This sheet talks about using fluoxetine in pregnancy and while breastfeeding. This information should not take the place of medical care and advice from your healthcare provider.

What is fluoxetine?

Fluoxetine is a medication commonly used to treat depression. Fluoxetine is also used to treat obsessive-compulsive disorders, Tourette’s syndrome, eating disorders (bulimia nervosa), panic disorder and premenstrual dysphoric disorder (PMDD). Some brand names for fluoxetine are Prozac® and Sarafem®. Fluoxetine belongs to the class of antidepressants known as selective serotonin reuptake inhibitors (SSRIs).

I am taking fluoxetine, but I would like to stop taking it before becoming pregnant. How long does fluoxetine stay in your body?

Every person’s ability to break down the medication is different. On average, in healthy adults, almost all of the fluoxetine would likely be gone from the body in a little over one month after stopping. However, it is important to discuss with your health care provider any risks and benefits of taking fluoxetine during pregnancy as compared to stopping fluoxetine. Studies have shown that when depression is left untreated during pregnancy, there can be a higher chance for pregnancy complications such as miscarriage, preeclampsia, preterm delivery, low birth weight, and/or postpartum depression. Only you and your health care team know your history and can best decide if you should continue or stop taking fluoxetine during pregnancy. Please see our fact sheet on Depression and Pregnancy at https://mothertobaby.org/fact-sheets/depression-pregnancy/pdf/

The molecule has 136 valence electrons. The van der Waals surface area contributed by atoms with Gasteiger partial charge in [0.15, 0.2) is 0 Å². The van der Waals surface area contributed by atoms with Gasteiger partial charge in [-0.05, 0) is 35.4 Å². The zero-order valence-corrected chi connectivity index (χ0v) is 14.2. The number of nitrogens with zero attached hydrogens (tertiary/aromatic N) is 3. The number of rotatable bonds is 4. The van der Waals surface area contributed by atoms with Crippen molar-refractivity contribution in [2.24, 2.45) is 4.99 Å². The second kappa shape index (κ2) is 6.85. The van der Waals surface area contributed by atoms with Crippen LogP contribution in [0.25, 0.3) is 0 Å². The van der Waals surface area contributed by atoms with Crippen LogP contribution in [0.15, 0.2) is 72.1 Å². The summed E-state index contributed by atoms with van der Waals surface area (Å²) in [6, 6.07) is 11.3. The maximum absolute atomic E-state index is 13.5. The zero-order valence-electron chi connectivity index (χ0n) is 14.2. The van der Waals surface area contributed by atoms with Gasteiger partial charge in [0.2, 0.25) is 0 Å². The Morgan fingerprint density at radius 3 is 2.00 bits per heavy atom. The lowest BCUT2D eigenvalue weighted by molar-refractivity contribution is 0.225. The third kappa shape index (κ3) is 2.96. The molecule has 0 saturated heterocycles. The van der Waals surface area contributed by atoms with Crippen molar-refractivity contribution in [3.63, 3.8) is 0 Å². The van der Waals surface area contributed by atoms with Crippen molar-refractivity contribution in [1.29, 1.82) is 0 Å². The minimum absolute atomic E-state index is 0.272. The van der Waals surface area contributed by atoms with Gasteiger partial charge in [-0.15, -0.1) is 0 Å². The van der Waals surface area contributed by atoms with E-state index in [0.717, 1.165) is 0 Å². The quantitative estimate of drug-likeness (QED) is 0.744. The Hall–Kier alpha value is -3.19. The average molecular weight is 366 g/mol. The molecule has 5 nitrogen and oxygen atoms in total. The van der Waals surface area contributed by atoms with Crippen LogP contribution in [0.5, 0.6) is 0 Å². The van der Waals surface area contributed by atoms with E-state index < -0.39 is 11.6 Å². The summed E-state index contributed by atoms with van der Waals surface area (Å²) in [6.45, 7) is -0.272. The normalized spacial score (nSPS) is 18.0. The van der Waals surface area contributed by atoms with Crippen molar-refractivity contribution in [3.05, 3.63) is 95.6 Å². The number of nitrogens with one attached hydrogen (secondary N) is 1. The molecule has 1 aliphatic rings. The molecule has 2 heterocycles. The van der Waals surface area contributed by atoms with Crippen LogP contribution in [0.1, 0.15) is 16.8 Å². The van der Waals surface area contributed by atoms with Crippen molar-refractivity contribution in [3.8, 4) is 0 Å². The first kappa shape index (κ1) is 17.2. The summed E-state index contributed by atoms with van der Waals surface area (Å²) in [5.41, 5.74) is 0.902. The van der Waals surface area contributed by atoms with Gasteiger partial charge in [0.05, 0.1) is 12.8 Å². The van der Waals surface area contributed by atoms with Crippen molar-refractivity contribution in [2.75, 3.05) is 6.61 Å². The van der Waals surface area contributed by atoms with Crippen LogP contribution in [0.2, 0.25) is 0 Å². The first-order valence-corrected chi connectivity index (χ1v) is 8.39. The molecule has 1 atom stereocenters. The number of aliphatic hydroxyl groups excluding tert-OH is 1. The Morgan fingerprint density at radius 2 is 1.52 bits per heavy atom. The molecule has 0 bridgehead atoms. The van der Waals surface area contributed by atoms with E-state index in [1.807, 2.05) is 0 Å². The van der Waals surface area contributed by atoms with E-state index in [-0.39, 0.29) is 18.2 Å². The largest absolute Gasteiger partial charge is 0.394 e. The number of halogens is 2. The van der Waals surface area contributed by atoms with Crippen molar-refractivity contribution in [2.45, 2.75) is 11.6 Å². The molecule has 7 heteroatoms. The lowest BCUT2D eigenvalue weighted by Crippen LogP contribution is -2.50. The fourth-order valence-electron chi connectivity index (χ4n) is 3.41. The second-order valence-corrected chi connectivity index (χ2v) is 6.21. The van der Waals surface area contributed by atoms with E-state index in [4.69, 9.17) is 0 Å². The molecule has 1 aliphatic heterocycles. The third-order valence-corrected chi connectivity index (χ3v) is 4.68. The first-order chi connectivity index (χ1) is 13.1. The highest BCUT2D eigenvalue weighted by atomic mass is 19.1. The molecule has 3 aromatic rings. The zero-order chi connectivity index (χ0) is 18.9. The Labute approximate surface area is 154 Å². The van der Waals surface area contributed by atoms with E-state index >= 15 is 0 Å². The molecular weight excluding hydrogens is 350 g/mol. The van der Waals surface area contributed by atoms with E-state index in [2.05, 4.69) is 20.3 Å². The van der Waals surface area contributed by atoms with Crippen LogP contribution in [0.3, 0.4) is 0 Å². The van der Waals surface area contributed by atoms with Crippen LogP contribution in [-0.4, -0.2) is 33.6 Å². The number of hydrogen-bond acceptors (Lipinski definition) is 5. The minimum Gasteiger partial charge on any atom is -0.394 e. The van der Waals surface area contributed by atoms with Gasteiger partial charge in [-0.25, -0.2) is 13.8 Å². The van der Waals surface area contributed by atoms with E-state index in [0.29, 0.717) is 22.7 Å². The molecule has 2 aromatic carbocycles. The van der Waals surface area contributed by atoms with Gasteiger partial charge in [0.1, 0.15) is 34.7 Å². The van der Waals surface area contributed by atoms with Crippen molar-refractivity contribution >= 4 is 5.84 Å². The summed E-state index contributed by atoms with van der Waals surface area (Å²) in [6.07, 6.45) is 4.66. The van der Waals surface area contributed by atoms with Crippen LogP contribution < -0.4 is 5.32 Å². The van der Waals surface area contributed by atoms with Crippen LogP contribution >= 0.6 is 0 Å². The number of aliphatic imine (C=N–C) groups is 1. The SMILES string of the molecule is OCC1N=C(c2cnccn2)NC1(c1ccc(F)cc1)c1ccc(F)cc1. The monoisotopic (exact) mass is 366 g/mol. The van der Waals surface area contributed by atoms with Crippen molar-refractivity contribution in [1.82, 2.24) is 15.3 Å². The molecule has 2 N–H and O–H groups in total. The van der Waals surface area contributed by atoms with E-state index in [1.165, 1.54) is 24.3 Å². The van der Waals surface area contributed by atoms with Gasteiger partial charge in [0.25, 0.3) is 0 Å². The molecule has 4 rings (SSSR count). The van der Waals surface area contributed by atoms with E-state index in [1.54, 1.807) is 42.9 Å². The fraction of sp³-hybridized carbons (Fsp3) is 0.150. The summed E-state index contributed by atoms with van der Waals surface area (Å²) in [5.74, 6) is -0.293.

Can taking fluoxetine make it harder for me to become pregnant?

Animal studies have not shown any effect on fertility with the use of fluoxetine, but human pregnancy studies have not looked at fluoxetine’s effect on fertility.

Does fluoxetine use increase the chance for miscarriage?

Miscarriage can occur in any pregnancy. Several studies have not found a greater chance for miscarriage among women taking fluoxetine during pregnancy.

Can taking fluoxetine during my pregnancy cause birth defects?

In every pregnancy, a woman starts out with a 3-5% chance of having a baby with a birth defect. This is called her background risk. Fluoxetine use in the first trimester is unlikely to increase the chance for birth defects. Fluoxetine is one of the better-studied antidepressants in pregnancy. There are reports on over 10,000 (ten thousand) pregnancies exposed to fluoxetine during the first trimester. No pattern of birth defects has been found and most studies have not found an increased chance for birth defects with fluoxetine use during pregnancy. Some studies have suggested an increased chance for heart defects or other birth defects. However, taking all the studies together, there is fortunately no proven risk for birth defects related to fluoxetine.

I need to take fluoxetine throughout my entire pregnancy. Will it cause withdrawal symptoms in my baby?

If you are taking an SSRI like fluoxetine during the third trimester, your baby could have some symptoms which are sometimes referred to as problems with neonatal adaptation. The symptoms include irritability, crying, jitteriness, increased muscle tone, harder time breathing, altered sleep patterns, tremors (shivers) and/or trouble eating. In most cases, these symptoms are mild and go away within weeks with no treatment or with only supportive care. However, most babies whose mothers took fluoxetine in late pregnancy do not have symptoms.